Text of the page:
Negative Appendectomy: Now What?

abdominal pain

Acute abdominal pain is the number one presenting complaint in the emergency department, and often requires surgical intervention. However, there are a number of nonsurgical disorders that often masquerade as more serious conditions, leading to unnecessary surgery. In particular, functional disorders involving the digestive system, such as irritable bowel syndrome (IBS), functional abdominal pain syndrome (FAPS), and chronic abdominal wall pain (CAWP), are associated with an increased rate of negative appendectomy in hospitals.

A negative appendectomy occurs when a normal appendix is removed following a medical workup for acute abdominal pain that indicates surgical intervention, and is more common in people diagnosed with IBS. Long thought to be a vestigial, or unnecessary organ, it is now considered possible that the appendix is a repository for symbiotic gut bacteria which help to recolonize the microbiome following a disturbance to the intestinal ecosystem. Therefore, a negative appendectomy may have long-term consequences beyond those simply due to the surgical procedure. For example, negative appendectomy is higher in pregnant women, and increases the chances of losing the baby.

Anxiety and depression can also contribute to abdominal pain. Other functional disorders, such as adverse reactions to food (ARFs) and mast cell activation syndrome (MCAS) can also contribute to abdominal pain warranting a trip to the emergency room. While often a prudent choice, once the ER team has determined that a surgical intervention is not indicated, they have little else to offer besides for some pain relievers and referral to a specialist.

Approximately 30% of patients admitted to the hospital for acute abdominal pain are discharged without fully determining the cause of the pain, as lab tests are often of limited value. Advanced imaging studies like multidetector-row computed tomography (MDCT) are very helpful in diagnosis of abdominal pain, however as cost as well as a patient's cumulative dose of ionizing radiation need to be taken into account, it doesn't always make sense to order these studies.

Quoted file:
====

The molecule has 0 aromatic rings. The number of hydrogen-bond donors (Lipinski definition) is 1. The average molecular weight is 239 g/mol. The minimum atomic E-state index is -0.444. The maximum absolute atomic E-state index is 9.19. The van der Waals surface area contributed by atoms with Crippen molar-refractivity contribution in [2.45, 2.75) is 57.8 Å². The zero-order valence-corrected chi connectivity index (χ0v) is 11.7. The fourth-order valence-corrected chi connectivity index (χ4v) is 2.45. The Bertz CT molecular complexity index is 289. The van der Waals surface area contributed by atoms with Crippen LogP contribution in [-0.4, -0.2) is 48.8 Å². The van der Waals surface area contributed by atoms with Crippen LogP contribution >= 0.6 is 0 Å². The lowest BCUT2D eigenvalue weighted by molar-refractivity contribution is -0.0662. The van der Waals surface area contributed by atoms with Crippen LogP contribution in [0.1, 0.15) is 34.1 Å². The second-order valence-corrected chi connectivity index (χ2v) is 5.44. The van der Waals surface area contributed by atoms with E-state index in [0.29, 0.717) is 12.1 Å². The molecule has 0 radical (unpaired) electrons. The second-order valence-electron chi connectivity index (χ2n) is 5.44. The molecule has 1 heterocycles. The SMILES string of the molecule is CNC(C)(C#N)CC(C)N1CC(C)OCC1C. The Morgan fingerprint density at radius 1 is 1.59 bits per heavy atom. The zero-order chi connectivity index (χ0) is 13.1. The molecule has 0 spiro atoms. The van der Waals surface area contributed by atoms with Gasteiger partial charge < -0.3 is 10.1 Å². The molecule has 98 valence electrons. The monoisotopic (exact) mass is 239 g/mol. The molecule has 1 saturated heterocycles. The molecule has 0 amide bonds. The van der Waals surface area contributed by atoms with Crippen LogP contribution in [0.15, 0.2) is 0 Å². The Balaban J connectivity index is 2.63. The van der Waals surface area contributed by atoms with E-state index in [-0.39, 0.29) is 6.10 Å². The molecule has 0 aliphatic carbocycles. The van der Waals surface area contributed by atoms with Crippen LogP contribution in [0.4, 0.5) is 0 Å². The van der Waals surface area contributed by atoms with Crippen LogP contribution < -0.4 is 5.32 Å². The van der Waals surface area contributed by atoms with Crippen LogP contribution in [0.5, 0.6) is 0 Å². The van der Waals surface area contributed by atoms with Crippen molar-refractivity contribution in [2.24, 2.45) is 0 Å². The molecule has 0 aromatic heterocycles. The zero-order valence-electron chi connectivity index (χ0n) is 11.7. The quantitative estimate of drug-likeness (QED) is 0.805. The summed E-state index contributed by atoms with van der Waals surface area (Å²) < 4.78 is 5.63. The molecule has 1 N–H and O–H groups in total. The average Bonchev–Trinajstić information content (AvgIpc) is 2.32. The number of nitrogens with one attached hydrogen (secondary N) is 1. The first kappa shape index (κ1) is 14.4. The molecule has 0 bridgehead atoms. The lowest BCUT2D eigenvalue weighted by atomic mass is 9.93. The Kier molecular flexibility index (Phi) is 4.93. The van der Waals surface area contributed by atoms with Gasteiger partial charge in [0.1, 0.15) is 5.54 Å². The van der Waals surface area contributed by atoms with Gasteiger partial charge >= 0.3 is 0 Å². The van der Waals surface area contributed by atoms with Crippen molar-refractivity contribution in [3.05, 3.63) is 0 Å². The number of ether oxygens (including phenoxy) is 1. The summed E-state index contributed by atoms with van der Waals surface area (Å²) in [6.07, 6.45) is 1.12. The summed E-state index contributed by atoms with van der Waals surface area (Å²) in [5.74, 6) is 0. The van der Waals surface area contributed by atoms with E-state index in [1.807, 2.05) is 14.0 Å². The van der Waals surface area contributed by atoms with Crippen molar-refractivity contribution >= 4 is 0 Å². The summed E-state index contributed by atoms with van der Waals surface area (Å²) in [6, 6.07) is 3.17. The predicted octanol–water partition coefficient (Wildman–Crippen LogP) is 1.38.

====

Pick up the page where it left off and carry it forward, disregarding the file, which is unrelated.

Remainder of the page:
When the source of an episode of acute abdominal pain remains unidentified, or when chronic pain persists for more than three months, patients are often diagnosed with functional gastrointenstinal disorders (FGID). These disorders sometimes respond to drug therapy with antispasmodics or antidepressants. However, in those for whom standard treatment is inadequate, or who wish to avoid pharmaceuticals due to side-effects, or other reasons, there are many non-pharmacological options offered by Complementary and Alternative Medicine (CAM). Abdominal pain remains one of the top reasons people seek CAM, particularly in those diagnosed with IBS, or a history of abdominal surgery like appendectomy.

Despite the prevalence of integrative gastroenterology, physician knowledge about the use and regulation of dietary supplements remains generally poor. Many clinicians are in need of additional training regarding the use of herbs and dietary supplements, which may result in a higher rate of self-prescription by patients who do not trust their doctor's advice regarding CAM therapies. In addition, biased or anecdotal information on the Internet encourages people to make decisions regarding the use of dietary supplements without consulting an adequately trained health professional.

There are a number of natural solutions for abdominal pain due to functional digestive health complaints, each with varying levels of risk and evidence for efficacy. While a negative appendectomy often leads to a search for remedies outside of conventional medicine, positive outcomes are more likely when complementary and alternative methods are coordinated between one's primary physician, and a natural health professional, such as a naturopathic physician.

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News References

Duke University Medical Center. "Appendix Isn't Useless At All: It's A Safe House For Good Bacteria." ScienceDaily, 8 Oct. 2007. Web. 25 Aug. 2013.

Duke University Medical Center. "Evolution Of The Human Appendix: A Biological 'Remnant' No More." ScienceDaily, 21 Aug. 2009. Web. 25 Aug. 2013.

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Last Updated: 25 Aug 13